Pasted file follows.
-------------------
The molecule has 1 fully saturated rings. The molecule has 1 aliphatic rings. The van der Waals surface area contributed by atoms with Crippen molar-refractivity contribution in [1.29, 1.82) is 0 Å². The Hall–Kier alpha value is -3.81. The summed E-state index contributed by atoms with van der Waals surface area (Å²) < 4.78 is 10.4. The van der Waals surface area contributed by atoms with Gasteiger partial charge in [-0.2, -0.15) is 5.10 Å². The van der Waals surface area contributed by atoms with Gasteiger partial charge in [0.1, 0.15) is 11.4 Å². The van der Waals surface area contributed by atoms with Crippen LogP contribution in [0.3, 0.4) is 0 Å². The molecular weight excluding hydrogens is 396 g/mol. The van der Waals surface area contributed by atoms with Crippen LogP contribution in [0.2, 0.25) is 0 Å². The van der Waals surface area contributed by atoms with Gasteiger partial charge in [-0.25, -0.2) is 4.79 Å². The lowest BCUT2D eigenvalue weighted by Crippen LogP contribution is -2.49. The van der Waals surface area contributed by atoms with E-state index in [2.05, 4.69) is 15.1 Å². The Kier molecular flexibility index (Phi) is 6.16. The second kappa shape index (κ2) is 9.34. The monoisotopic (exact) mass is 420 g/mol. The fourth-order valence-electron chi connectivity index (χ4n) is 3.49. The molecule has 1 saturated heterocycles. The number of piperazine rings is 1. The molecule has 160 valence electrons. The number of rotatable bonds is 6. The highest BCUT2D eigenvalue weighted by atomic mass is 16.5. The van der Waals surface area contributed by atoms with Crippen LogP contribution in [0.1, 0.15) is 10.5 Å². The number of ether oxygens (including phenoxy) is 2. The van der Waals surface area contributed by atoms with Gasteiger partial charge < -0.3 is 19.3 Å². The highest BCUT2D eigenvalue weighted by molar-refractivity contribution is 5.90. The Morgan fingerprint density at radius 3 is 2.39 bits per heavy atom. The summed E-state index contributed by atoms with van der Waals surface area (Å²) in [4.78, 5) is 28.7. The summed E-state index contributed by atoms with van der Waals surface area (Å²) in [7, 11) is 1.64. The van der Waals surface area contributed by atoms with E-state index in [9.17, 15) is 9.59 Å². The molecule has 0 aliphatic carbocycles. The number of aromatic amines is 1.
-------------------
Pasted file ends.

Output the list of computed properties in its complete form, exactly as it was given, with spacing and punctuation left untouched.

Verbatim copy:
The molecule has 1 fully saturated rings. The molecule has 1 aliphatic rings. The van der Waals surface area contributed by atoms with Crippen molar-refractivity contribution in [1.29, 1.82) is 0 Å². The Hall–Kier alpha value is -3.81. The summed E-state index contributed by atoms with van der Waals surface area (Å²) < 4.78 is 10.4. The van der Waals surface area contributed by atoms with Gasteiger partial charge in [-0.2, -0.15) is 5.10 Å². The van der Waals surface area contributed by atoms with Gasteiger partial charge in [0.1, 0.15) is 11.4 Å². The van der Waals surface area contributed by atoms with Crippen LogP contribution in [0.3, 0.4) is 0 Å². The molecular weight excluding hydrogens is 396 g/mol. The van der Waals surface area contributed by atoms with Crippen LogP contribution in [0.2, 0.25) is 0 Å². The van der Waals surface area contributed by atoms with Gasteiger partial charge in [-0.25, -0.2) is 4.79 Å². The lowest BCUT2D eigenvalue weighted by Crippen LogP contribution is -2.49. The van der Waals surface area contributed by atoms with E-state index in [2.05, 4.69) is 15.1 Å². The Kier molecular flexibility index (Phi) is 6.16. The second kappa shape index (κ2) is 9.34. The monoisotopic (exact) mass is 420 g/mol. The fourth-order valence-electron chi connectivity index (χ4n) is 3.49. The molecule has 1 saturated heterocycles. The number of piperazine rings is 1. The molecule has 160 valence electrons. The number of rotatable bonds is 6. The highest BCUT2D eigenvalue weighted by atomic mass is 16.5. The van der Waals surface area contributed by atoms with Crippen LogP contribution in [0.1, 0.15) is 10.5 Å². The number of ether oxygens (including phenoxy) is 2. The van der Waals surface area contributed by atoms with Gasteiger partial charge < -0.3 is 19.3 Å². The highest BCUT2D eigenvalue weighted by molar-refractivity contribution is 5.90. The Morgan fingerprint density at radius 3 is 2.39 bits per heavy atom. The summed E-state index contributed by atoms with van der Waals surface area (Å²) in [4.78, 5) is 28.7. The summed E-state index contributed by atoms with van der Waals surface area (Å²) in [7, 11) is 1.64. The van der Waals surface area contributed by atoms with E-state index in [9.17, 15) is 9.59 Å². The molecule has 0 aliphatic carbocycles. The number of aromatic amines is 1.